- It's useful to be as clear as possible about what a particular test involves before you take it. Some employers may be willing to tell you which test provider they use, which could help you to find practice tests that will be similar to the test you are going to take.
Critical thinking tests, situational judgement tests and job simulation exercises assess candidates’ natural responses to given situations. Usually these are scenarios that you’d be likely to face when in the job and at least one of them might be similar to what you’d be given in an in-tray exercise.
Situational judgement tests and critical thinking tests are likely to be in the format of a multiple choice online quiz; job simulation exercises are likely to be given in a video format. They are used in two ways:
- To give graduates the chance to evaluate themselves before they apply. Several employers host tests in a game format on their websites to enable graduates to see if they would be a good fit. These tests are usually designed to be fun and appealing, but can be a wake-up call if you are less well suited to working for that particular organisation than you think.
- As part of the recruitment process, to gauge how a candidate might operate in the role. The test results may also help the recruiter decide which area of the business the candidate would suit best.
The best approach is to answer as honestly and calmly as possible. Candidates should make sure they understand the scenario properly and avoid making assumptions. Situational judgement, job simulation exercises and critical thinking assessments measure suitability rather than ability, so applicants who don't get through to the next stage of the recruitment process have not failed; rather, they have succeeded in avoiding a job and employer that would not have been a good match.
Personality tests assess your typical behaviour when presented with different situations and your preferred way of going about things. They examine how likely you are to fit into the role and company culture. Assessors may match your responses with those of a sample of successful managers or graduate recruits. Employers look for people with certain characteristics for particular jobs. For a sales role they may want someone who is very forward, sociable, and persuasive.
Don't try to second guess what you think the employer wants to see – personality questionnaires assess consistency in responses. If you’re right for the job and the employer is right for you, you’ll do fine. If the job and employer isn’t looking for people with your personality, you’ll make a lucky escape.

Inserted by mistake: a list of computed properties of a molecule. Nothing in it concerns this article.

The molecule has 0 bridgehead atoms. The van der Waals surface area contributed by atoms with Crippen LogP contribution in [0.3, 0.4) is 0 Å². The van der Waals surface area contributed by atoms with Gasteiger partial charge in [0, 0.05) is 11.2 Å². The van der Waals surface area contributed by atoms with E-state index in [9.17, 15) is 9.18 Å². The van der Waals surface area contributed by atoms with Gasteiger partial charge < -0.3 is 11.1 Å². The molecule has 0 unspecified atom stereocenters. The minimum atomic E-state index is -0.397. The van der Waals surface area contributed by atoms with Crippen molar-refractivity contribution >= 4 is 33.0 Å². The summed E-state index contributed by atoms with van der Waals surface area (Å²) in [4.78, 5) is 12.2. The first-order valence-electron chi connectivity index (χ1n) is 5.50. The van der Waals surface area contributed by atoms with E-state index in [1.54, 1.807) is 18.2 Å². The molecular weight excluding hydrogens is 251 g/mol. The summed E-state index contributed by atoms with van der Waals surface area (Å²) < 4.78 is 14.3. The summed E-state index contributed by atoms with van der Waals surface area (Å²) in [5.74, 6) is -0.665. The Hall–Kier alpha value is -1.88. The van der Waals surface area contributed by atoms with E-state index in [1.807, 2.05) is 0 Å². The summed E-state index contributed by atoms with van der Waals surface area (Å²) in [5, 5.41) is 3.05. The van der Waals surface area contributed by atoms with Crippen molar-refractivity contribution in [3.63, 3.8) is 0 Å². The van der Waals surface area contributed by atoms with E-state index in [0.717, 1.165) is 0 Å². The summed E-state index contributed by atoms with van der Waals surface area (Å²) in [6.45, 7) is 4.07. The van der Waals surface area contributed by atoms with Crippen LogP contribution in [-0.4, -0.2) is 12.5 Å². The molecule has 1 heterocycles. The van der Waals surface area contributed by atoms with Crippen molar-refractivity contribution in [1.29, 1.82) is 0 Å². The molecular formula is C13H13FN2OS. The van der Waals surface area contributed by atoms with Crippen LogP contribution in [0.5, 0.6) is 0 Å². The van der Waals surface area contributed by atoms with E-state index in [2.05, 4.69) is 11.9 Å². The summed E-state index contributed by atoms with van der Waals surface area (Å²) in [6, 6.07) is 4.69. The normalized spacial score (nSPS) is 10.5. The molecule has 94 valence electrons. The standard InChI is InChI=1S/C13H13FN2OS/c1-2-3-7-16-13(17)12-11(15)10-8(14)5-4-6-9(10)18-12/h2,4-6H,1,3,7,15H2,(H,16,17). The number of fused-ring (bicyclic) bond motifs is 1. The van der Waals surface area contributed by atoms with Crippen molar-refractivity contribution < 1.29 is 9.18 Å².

Our employer hubs include in-depth reports on individual graduate employers that provide information about how to get hired and give insights about what to expect from the recruitment process.
The best way to approach graduate psychometric tests is to practise so that you become familiar with the typical formats they take and the way questions are asked. It will also help you to improve on speed and accuracy and identify areas in your ability tests that need work. Just make sure you don’t get over-confident. Doing practice tests can improve your performance to some degree, but each employer’s tests will be slightly different.
Follow these links for free practice psychometric tests (not hosted by targetjobs.co.uk):
- psychometric tests from AssessmentDay
- personality report from Peoplemaps
- practice tests and questionnaires from Mark Parkinson, author of How to Master Psychometric Tests
- preparation guides for aptitude tests from Saville Assessment. Various guides including verbal and numerical reasoning and comprehension, and diagrammatic and spatial reasoning
- trial numerical and critical thinking tests from TalentLens (UK), Pearson
If you have a disability that may affect your performance, let the recruitment team know before you take the test. Giving them sufficient notice will enable them to make appropriate arrangements for you.
Don't panic! If you take a calm, methodical approach to the test, you're much more likely to perform your best.
Get a good night’s sleep beforehand.
Check your set-up. If you are taking online tests in your own time, make sure you have a reliable internet connection and are using a suitable device. Take the tests somewhere calm and quiet where you won't be disturbed or interrupted for the duration of the test.
Aim to be as clear as possible about what the test involves before you take it. If necesssary, get in touch with the recruitment team to clarify anything you don't understand.
Make sure you have everything you need to hand before you start the test. If you are allowed to use a calculator, make sure it's one you're familiar with. You may also want to have a pen and paper close by. If you are taking tests at an assessment centre, you may be given a calculator and writing tools to complete the test, but it doesn't hurt to take your own kit. Don't forget glasses or contacts if you're likely to need them.
If possible, check the number of questions and how much time is allowed. However, bear in mind that not all tests are time-limited and in some tests, you are not expected to answer all the questions.
Keep track of time. You may find it helpful to have a watch, countdown timer or clock nearby.
If you are given practice examples, make the most of them.
Be sure to follow any instructions you have been given.
Time left at the end? Use any remaining time to check your answers, but don't be surprised or downhearted if you don't finish everything. Psychometric tests are meant to be challenging.
Don’t let the test throw you, and try not to take any notice of what others say about it. For example, if you take tests at an assessment centre, don't worry about what the other candidates might say about the tests. Stay focused, upbeat and ready for the rest of the day.